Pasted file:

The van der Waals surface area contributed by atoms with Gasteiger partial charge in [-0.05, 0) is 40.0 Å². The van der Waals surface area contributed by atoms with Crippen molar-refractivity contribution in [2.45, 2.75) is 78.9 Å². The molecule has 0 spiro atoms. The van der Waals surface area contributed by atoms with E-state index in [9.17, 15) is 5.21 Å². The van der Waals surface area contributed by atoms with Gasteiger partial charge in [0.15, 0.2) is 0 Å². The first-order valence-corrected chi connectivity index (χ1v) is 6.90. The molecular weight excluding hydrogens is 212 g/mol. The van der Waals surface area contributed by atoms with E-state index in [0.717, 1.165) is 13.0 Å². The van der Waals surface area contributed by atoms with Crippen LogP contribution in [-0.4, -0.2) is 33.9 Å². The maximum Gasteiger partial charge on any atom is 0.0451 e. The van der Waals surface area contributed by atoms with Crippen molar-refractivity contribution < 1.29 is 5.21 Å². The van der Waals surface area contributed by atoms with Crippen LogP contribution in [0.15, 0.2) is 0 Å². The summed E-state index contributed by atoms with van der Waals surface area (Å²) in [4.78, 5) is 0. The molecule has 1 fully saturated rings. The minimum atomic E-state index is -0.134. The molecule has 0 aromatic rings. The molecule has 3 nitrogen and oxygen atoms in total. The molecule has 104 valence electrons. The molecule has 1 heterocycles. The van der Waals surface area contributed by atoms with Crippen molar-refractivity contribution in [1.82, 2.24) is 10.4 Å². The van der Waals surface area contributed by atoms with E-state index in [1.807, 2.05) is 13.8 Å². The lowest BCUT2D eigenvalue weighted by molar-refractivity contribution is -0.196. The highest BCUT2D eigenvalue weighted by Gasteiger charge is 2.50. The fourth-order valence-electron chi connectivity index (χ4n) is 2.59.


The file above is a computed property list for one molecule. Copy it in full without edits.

The van der Waals surface area contributed by atoms with Gasteiger partial charge in [-0.05, 0) is 40.0 Å². The van der Waals surface area contributed by atoms with Crippen molar-refractivity contribution in [2.45, 2.75) is 78.9 Å². The molecule has 0 spiro atoms. The van der Waals surface area contributed by atoms with E-state index in [9.17, 15) is 5.21 Å². The van der Waals surface area contributed by atoms with Gasteiger partial charge in [0.15, 0.2) is 0 Å². The first-order valence-corrected chi connectivity index (χ1v) is 6.90. The molecular weight excluding hydrogens is 212 g/mol. The van der Waals surface area contributed by atoms with E-state index in [0.717, 1.165) is 13.0 Å². The van der Waals surface area contributed by atoms with Crippen LogP contribution in [-0.4, -0.2) is 33.9 Å². The maximum Gasteiger partial charge on any atom is 0.0451 e. The van der Waals surface area contributed by atoms with Crippen molar-refractivity contribution < 1.29 is 5.21 Å². The van der Waals surface area contributed by atoms with Crippen LogP contribution in [0.15, 0.2) is 0 Å². The summed E-state index contributed by atoms with van der Waals surface area (Å²) in [4.78, 5) is 0. The molecule has 1 fully saturated rings. The minimum atomic E-state index is -0.134. The molecule has 0 aromatic rings. The molecule has 3 nitrogen and oxygen atoms in total. The molecule has 104 valence electrons. The molecule has 1 heterocycles. The van der Waals surface area contributed by atoms with Crippen molar-refractivity contribution in [1.82, 2.24) is 10.4 Å². The van der Waals surface area contributed by atoms with E-state index in [1.807, 2.05) is 13.8 Å². The lowest BCUT2D eigenvalue weighted by molar-refractivity contribution is -0.196. The highest BCUT2D eigenvalue weighted by Gasteiger charge is 2.50. The fourth-order valence-electron chi connectivity index (χ4n) is 2.59.